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You are NOT Shakespeare…(Poetry is a hard sell)

January 16, 2019Shall I compare thee to a summer’s day? Thou art more lovely and more temperate. Rough winds do shake the darling buds of May, And summer’s lease hath all too short a date.  

Sigh. Talk poetry to me. Another sigh, as I cup my chin in my hands and gaze adoringly into your eyes. Ok, we aren’t Shakespeare, far from it, I’m speaking for myself anyway even though I would beg for a fraction of the talent that he had. What’s the deal with poetry in the marketplace? Why is so hard to sell? Why doesn’t it get published as often as other genres? These are just a few of the questions that I get pretty regularly. Here’s are some answers:

  1. Poetry has a very niche audience. In mainstream publishing, there’s a small market for poetry books. Even established, well-known poets don’t sell thousands of books – maybe not even hundreds. I know what you’re going to say…”But, what about The Sun and Her Flowers or Milk and Honey?” Yes, those books did sell thousands, but they are the exception to the rule.
  2. Poetry doesn’t sell. Let me rephrase that, poetry doesn’t sell as well as mainstream fiction does. I believe that the world needs poetry and poets, but I also believe that I don’t want to take an enormous financial risk in publishing an unknown poet’s poems. The cold, hard truth about traditional publishing is that publishers want to make a profit. This is our business and our livelihood. The cost of publishing a book is in the thousands, to begin with, and as publishers, we want to make damn sure that at the very least, we get our investment back. Publishing poetry is one gamble that I’m not willing to bet on. We are in this business to make money just like anyone who is in any business is.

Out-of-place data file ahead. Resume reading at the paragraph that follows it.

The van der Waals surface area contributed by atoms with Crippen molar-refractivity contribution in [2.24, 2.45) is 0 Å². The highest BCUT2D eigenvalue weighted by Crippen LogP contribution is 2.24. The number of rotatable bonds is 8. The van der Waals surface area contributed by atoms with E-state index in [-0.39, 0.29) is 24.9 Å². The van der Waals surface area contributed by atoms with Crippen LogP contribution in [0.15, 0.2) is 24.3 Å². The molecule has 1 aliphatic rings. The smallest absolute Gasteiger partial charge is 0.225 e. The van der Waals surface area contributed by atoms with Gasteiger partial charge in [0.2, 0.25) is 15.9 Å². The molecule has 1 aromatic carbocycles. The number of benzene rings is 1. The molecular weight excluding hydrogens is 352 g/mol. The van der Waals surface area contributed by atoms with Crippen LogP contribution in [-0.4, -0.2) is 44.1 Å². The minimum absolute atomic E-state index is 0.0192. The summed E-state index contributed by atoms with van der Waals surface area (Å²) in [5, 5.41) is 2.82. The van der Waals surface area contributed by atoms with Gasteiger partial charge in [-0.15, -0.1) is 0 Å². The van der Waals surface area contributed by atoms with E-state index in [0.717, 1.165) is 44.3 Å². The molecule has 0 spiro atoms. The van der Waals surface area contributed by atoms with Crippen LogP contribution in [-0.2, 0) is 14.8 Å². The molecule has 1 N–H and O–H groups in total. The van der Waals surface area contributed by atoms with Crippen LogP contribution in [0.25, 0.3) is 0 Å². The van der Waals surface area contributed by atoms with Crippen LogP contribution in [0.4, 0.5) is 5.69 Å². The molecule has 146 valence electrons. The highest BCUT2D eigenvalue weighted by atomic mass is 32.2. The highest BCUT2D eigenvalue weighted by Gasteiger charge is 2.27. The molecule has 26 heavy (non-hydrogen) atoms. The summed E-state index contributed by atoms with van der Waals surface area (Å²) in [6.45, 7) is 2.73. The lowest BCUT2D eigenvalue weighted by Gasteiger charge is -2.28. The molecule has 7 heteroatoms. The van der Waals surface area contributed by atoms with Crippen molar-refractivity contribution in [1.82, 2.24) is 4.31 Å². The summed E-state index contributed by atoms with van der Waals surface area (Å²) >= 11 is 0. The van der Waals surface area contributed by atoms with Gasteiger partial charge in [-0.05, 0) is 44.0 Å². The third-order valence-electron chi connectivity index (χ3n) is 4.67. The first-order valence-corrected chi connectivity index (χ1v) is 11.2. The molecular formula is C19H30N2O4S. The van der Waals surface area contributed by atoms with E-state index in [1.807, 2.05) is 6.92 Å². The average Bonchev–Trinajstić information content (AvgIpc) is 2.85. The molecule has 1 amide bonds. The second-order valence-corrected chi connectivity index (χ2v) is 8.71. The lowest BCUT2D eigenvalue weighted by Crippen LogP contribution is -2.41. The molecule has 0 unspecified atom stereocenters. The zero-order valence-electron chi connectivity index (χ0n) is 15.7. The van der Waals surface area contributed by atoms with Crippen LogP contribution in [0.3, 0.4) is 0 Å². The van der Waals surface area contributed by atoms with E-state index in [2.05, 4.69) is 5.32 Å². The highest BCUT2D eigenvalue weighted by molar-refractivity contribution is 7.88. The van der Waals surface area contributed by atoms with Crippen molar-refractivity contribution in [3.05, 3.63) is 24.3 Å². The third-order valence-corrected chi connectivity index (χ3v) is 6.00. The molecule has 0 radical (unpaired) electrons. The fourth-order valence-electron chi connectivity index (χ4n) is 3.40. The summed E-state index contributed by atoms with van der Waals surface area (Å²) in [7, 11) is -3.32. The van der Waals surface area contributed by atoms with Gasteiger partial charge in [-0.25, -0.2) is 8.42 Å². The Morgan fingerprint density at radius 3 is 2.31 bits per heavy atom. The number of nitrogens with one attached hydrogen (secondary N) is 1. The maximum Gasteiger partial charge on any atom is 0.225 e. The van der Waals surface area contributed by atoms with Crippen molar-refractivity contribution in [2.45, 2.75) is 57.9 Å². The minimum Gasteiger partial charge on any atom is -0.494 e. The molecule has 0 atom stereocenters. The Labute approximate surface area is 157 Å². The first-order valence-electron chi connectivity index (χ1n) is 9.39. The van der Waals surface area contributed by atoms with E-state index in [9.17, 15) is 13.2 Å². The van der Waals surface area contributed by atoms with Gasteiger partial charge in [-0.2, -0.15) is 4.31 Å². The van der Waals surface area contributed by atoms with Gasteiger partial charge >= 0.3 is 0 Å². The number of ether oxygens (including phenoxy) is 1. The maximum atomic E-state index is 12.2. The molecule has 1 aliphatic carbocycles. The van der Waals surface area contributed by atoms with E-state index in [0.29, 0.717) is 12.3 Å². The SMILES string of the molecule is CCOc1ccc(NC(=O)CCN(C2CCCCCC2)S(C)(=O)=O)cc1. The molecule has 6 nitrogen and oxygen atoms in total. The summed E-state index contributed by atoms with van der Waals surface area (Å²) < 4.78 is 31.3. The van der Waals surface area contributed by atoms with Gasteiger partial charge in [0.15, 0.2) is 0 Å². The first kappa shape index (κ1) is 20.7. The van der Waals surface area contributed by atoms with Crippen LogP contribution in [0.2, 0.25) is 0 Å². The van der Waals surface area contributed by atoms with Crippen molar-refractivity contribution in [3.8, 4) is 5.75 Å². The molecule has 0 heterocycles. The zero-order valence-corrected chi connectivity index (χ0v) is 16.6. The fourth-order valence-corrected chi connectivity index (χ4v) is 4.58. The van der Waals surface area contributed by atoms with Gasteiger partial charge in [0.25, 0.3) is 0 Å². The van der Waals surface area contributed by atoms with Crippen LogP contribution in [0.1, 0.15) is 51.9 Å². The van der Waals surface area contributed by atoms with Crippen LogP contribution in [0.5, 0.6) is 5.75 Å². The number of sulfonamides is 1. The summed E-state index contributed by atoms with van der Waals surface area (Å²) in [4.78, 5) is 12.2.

3. Poetry is subjective. You may hate Shakespeare (perish the thought, he is an absolute genius and I am a huge fan of his work) but there are those in the world that would fight you to the death defending his sonnets. You may love Robert Frost (again, what’s not to love?), but others may find his poetry dry and outdated. Poetry is art and art is subjective. Yes, writing is art, but mainstream writing is less subjective. You can say, “I love thrillers!” and cover an entire genre, whereas, with poetry, it’s much more specific.

The point is, if you love to write poetry, keep writing! Write for yourself and your friends and family. There are a few publications that are still accepting poetry submissions and a quick Google search will let you know where to send your work if you’re so inclined. Here’s to your success! X LLB

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